This version of sunomono uses more readily available English or slicing cucumbers, but if you live near an Asian market you could substitute Japanese cucumbers. Some recipes call for salting the cucumbers first, but we found that squeezing them in paper towels removed enough excess moisture without adding additional sodium. This Japanese-inspired salad is cool, crisp and simply delicious.
Quick sautéed vegetables, canned tomatoes, dried oregano and canned beans transform ramen noodle soup mix into this classic Italian favorite in minutes. To cut back on sodium, look for ramen varieties with less than 600 mg sodium per serving or use less of the seasoning packet.
The Sichuan province in the southwestern corner of China is known for its fiery dishes. Here, the richness of tahini tempers the spicy chile paste in this cup-of-noodles-style mason jar soup recipe. You can grind the Sichuan peppercorns in a spice grinder or mortar and pestle, or crush them with the bottom of a heavy skillet.
Jazz up basic ramen noodles with toasted sesame oil, quick-cooked broccoli and a jammy soft-boiled egg. To cut back on sodium, look for ramen varieties with less than 600 mg sodium per serving or use less of the seasoning packet.
This healthy, Japanese-inspired chicken noodle soup recipe is made with udon noodles and gets a hit of umami flavor from a swirl of miso at the end. To make the miso easier to stir into the soup, combine a little bit of the hot broth with the thick miso to thin it before adding to the rest of the soup.
Warm up a chilly evening with this healthy chicken-and-vegetable ramen noodle bowl recipe. For a little spice, top with hot sauce, such as Sriracha. Look for dried curly Chinese-style noodles near other Asian ingredients in most well-stocked supermarkets. For a substitute, try whole-wheat angel hair pasta and cook for a few minutes longer.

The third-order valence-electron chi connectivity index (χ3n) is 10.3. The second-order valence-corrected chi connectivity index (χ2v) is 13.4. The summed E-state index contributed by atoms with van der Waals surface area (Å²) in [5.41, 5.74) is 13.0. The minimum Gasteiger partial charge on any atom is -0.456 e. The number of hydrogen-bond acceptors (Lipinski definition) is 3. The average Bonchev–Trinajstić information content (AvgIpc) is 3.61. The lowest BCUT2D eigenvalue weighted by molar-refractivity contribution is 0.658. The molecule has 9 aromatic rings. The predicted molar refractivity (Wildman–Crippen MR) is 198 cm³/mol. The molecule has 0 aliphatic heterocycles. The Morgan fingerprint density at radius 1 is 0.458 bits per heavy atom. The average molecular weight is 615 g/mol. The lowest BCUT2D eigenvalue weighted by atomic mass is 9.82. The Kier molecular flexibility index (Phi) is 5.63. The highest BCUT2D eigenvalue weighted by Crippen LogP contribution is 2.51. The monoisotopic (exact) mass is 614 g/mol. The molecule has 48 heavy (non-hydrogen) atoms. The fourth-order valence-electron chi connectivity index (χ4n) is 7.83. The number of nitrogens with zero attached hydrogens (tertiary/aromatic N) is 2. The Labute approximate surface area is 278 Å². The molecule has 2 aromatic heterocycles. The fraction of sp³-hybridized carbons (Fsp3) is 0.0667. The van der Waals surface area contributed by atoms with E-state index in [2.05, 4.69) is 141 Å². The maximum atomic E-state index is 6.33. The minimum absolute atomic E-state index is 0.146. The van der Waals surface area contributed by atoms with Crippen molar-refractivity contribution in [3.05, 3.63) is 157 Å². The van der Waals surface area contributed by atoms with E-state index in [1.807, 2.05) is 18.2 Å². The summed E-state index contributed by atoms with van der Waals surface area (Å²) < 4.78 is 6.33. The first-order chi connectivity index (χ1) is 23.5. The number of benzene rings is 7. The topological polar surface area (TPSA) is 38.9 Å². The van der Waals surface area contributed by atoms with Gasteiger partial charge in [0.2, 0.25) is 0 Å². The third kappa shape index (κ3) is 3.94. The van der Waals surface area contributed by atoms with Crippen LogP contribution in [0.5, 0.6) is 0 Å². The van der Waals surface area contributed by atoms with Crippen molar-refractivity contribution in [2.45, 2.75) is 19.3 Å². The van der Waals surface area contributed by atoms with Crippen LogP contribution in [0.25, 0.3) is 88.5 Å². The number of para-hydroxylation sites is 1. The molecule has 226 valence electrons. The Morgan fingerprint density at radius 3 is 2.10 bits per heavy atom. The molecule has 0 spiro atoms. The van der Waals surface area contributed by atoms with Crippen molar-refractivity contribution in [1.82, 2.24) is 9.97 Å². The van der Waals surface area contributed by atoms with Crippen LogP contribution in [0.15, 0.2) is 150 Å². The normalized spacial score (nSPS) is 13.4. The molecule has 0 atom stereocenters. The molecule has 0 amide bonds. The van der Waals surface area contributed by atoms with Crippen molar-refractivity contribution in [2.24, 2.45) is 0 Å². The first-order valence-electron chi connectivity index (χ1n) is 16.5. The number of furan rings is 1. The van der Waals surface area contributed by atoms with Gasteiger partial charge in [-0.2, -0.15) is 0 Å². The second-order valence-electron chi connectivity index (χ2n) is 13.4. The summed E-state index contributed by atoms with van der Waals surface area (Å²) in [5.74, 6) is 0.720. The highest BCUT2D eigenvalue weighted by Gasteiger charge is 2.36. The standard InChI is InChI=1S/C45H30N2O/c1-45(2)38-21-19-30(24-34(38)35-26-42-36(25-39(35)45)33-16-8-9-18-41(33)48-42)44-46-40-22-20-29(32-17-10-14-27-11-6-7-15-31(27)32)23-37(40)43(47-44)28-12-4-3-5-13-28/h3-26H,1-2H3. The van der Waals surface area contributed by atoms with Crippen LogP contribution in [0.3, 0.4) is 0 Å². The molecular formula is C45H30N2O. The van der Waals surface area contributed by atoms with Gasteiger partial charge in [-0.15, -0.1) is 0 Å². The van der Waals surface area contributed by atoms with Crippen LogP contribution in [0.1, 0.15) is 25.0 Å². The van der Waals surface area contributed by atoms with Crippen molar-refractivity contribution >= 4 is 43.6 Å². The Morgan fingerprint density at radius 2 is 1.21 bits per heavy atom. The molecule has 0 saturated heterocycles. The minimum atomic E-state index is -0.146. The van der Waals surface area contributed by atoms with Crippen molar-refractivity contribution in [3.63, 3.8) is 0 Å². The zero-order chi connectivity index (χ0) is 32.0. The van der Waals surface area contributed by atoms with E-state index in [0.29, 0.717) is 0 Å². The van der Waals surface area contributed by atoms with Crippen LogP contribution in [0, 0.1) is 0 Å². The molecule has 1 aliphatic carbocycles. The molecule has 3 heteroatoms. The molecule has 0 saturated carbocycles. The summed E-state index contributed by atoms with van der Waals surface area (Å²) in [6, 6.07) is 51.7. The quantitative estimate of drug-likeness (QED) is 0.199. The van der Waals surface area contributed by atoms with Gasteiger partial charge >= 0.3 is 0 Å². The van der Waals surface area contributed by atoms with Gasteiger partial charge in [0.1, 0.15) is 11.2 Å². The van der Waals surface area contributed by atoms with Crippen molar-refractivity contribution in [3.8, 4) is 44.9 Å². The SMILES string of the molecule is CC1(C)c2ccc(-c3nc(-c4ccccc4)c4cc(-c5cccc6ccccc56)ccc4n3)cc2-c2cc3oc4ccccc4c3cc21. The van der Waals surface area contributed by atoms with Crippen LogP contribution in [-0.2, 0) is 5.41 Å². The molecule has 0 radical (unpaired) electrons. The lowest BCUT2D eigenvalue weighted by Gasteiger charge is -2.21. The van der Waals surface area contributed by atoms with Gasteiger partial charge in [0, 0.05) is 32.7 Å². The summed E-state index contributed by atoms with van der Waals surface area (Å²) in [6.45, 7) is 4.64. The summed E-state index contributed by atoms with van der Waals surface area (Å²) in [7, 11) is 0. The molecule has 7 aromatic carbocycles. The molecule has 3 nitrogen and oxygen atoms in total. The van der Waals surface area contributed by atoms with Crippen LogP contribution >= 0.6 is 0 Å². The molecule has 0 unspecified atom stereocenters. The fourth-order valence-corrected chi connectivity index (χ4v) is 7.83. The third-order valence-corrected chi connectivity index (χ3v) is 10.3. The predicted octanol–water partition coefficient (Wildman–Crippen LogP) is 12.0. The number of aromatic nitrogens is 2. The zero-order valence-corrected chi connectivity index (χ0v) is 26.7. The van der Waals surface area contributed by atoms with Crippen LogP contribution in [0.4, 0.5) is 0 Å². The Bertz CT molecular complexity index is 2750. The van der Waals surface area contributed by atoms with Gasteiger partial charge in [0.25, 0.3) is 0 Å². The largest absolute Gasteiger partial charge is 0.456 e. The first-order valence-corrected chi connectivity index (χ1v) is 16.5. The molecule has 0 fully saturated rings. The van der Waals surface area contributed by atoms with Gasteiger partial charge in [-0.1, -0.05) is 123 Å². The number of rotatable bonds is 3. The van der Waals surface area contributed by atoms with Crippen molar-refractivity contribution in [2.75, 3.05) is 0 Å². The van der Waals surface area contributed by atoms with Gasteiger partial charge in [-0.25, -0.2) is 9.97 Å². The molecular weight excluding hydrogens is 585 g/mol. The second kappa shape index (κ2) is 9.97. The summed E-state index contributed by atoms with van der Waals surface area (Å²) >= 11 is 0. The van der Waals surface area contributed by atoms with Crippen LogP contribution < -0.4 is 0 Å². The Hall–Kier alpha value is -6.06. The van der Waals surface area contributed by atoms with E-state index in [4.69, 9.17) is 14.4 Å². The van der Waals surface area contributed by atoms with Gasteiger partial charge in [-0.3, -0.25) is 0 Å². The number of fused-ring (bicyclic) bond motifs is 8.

Here's the quintessence of Japanese home cooking: an aromatic, protein-rich broth served over rice. Admittedly, Japanese cooking leans heavily on sugar--for a less traditional taste, you could reduce or even omit the sugar.
A splash of coconut milk and some curry powder elevate ordinary ramen soup into a memorable bowl of noodles. Add protein with cooked shrimp or cubed tofu and a pop of freshness with cilantro and lime juice. To cut back on sodium, look for ramen varieties with less than 600 mg sodium per serving or use less of the seasoning packet.
This crispy Japanese chicken recipe comes complete with a creamy warm slaw on the side. Serve with steamed brown rice or buckwheat soba noodles to round out the meal. We like to use chicken cutlets made with dark-meat chicken thighs--they have more than twice the immune-boosting zinc of white-meat chicken breasts.
Dashi gives this vegetable rice recipe its savory depth. Rinsing the rice may seem like an extraneous step but it removes some of the surface starch for fluffier rice. And soaking the rice in seasoned dashi before cooking infuses the dish with more flavor.
These Japanese rice triangles can be made simply with seasoned rice or filled with vegetables or protein. Cooking a bit of starchier short-grain white rice with the brown ensures they hold together—but still gives you a filling dose of fiber.